Getting Ready for School
As everyone knows, summer is fading fast. Students have a full spectrum of feelings and attitudes about the beginning of school each year. Both parents and teachers have to recognize that fact and prepare students for the very best start possible. This is true for special needs children just as it is for other students.
For students who have felt bored during the summer, the start of school may be an exciting time. Going to buy school supplies and getting to shop for new school clothes can be an adventure. Typically students who do well in school look forward to school opening more than other students, but that is not always the case. When students are very social and have been cut off from their peers during summer vacation, they will likely look forward to going back to school regardless of how well they actually do in their coursework.
Special needs children who do not do well in school and do not do well socially may dread the beginning of school. Parents and teachers need to work and plan to make the transition from summer vacation to the beginning of classes as painless as possible. That’s not always an easy task, but it is possible. Buying clothes and school supplies may not be fun, but if you go to a game room and an ice cream parlor while you’re out shopping, it might at least make the trip tolerable.
I also want parents and teachers to know that just because a child hasn’t done well in school before and has never looked forward to starting school in the fall, it’s not out of the question for that pattern to change. I’ve mentioned before that I have an autistic grandson. He went to intermediate school and part of middle school in one state, then my son took another job and had to move him to another state.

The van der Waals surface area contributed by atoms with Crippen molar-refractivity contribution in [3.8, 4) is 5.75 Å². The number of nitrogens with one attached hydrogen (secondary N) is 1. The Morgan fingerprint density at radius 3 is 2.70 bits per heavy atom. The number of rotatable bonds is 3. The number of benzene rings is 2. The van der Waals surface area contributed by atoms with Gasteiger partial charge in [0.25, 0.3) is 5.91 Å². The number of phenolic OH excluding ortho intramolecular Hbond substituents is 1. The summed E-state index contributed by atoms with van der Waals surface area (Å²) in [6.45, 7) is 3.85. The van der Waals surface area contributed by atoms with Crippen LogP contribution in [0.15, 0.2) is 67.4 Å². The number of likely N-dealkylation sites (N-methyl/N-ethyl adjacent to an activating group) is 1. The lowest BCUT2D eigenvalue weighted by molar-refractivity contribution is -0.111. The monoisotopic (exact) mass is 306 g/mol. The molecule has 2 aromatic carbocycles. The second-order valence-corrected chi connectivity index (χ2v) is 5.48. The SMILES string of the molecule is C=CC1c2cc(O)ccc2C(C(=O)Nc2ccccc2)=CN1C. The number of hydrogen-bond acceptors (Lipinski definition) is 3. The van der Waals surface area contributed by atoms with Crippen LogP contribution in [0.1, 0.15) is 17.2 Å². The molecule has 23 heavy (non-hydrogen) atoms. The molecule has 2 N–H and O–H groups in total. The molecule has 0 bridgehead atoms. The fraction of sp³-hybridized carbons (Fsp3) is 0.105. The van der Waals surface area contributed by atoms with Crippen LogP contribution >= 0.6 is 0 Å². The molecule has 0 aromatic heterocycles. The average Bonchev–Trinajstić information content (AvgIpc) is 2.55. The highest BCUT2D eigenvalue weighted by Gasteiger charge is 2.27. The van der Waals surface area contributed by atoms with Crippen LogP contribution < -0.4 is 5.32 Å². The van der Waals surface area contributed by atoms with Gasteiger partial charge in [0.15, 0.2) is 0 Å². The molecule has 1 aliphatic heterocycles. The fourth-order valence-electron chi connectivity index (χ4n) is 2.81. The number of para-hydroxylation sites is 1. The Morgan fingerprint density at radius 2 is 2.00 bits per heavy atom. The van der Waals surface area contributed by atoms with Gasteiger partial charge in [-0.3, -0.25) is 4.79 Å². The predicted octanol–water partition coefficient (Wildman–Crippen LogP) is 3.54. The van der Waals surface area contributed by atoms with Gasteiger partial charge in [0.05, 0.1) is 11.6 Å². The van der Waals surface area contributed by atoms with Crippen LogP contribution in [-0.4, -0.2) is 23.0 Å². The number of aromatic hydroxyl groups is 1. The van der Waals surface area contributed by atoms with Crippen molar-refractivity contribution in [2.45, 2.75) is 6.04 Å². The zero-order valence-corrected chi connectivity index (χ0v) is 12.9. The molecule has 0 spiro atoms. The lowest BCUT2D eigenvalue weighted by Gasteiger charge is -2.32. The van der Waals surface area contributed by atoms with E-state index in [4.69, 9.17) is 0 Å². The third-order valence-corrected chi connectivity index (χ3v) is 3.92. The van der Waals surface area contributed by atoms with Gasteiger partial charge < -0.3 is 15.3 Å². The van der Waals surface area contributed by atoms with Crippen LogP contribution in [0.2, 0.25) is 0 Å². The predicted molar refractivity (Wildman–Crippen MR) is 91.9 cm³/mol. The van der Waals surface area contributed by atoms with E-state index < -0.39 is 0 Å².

The transition for my grandson was amazing. When he went to the first school, he never had anything good to say about his teachers or his school. Since he has attended his new school (now in his senior year), he has always looked forward to going to school and for the school year to begin.
He’s still autistic. He still has the same problems at school and outside of school most associated with autism, but his attitude toward school and how well he does in school has changed dramatically. I can’t help but think that the attitude and actions of his teachers, the way the special education program is run, and the way other students are taught to respect special needs students all have had an impact on my grandson and his education in his new school.
Yes, his teachers have had to call home because of his behavior at times (especially when he changed his medication). And, yes, some students have made fun of him at times (we are talking about a real middle school and high school here), but overall his experience with school has been dramatically different.
If you are a parent, regardless of the disability of your child, give some special thought about the problems your child might have returning to school this year. If you are a teacher, think long and hard how you can make each special needs student feel welcome at school and as successful as possible. Both the attitudes and actions of parents and teachers can have a dramatic impact on students as they return to school. Never doubt that. Be just as positive as you possible can with every special needs child.
Grant Name: Tommy Wilson Memorial Grant
Funded By: American Association for Physical Activity and Recreation
Description: The Tommy Wilson Memorial Grant supports recreational programs for individuals with disabilities
Program Areas: Disabilities, Special Education
Recipients: Public School, Private school, High Ed, Other
Proposal Deadline: December 1st each year
Average Amount: $500.00 - $1,500.00
Availability: All States